Women’s March Youth Coordinator Tabitha St. Bernard Jacobs, one of the few adult allies guiding the students in the youth-led movement, told ABC News before the event that while the walkout was sparked by the Florida school shooting, the event is about pressuring Congress to act against gun violence overall.

She said the walkout was a way to shed light on the kind of gun violence that exists not just in schools but every day, like shootings that affect communities of color or devastate cities like Chicago.

How participants spent those 17 minutes of the walkout was up to them, St. Bernard Jacobs said. Some people were doing a lie-in, while others held rallies, she said.

Thousands of miles away from Parkland, Florida, at a Southern California school, students placed 17 empty desks in the quad, each with a flower and a picture for the 17 shooting victims.

At one Michigan high school, the names of all school-shooting victims were read as students walked out in silence, according to the school.

@ps10bk #nationalschoolwalkout #brooklyn #walkout #marchforourlives #enough @taramm323

A post shared by Kristina Gibb Photography (@kristinagibbphotography) on Mar 14, 2018 at 8:48am PDT

Students from around the world were also eager to participate.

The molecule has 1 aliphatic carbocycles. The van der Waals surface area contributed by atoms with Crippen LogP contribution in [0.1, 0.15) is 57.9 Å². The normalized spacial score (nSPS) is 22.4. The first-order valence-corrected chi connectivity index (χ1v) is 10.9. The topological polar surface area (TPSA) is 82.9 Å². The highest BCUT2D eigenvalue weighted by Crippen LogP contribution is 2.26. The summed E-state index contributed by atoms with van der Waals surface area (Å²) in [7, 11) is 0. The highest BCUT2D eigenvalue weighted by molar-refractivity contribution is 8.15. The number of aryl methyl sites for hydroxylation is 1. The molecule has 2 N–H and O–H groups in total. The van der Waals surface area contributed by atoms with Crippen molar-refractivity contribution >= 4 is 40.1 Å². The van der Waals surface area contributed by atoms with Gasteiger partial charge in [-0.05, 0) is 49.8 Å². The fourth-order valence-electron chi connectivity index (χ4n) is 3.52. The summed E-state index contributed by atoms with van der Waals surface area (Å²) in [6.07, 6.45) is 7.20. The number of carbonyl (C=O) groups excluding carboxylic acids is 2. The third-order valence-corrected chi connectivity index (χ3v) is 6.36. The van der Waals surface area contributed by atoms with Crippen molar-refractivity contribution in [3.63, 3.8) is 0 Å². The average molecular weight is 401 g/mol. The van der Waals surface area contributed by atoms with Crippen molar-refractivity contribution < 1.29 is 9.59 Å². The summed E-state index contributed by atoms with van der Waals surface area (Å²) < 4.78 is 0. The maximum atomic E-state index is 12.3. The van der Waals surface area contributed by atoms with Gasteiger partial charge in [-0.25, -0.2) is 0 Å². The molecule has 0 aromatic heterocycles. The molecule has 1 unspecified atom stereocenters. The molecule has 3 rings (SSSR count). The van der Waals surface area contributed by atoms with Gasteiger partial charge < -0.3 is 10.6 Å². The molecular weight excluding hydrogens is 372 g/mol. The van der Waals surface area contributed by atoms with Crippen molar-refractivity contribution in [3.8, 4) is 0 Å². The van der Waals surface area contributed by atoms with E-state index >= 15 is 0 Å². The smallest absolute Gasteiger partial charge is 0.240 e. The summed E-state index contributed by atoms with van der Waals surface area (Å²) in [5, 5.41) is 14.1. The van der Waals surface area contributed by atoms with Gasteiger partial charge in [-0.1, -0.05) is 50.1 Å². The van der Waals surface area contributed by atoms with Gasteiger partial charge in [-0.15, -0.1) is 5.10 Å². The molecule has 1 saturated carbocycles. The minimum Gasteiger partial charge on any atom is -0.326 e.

Students at the Zurich International School in Switzerland took part, gathering outside in the shape of a peace sign. Students snapped this photo via a drone.

PHOTO: Students at the Zurich International School in Switzerland took part in the United States National School Walkout, March 14, 2018.Courtesy Zurich International School
Students at the Zurich International School in Switzerland took part in the United States' National School Walkout, March 14, 2018.

"I'm really proud of our two students who organized the event and took the photos," Upper School Principal John Switzer said via email.

Izzy Harris, a student at the American School in London, said students at her school, including herself, walked out "to demonstrate that the U.S. government needs to make changes to their gun laws."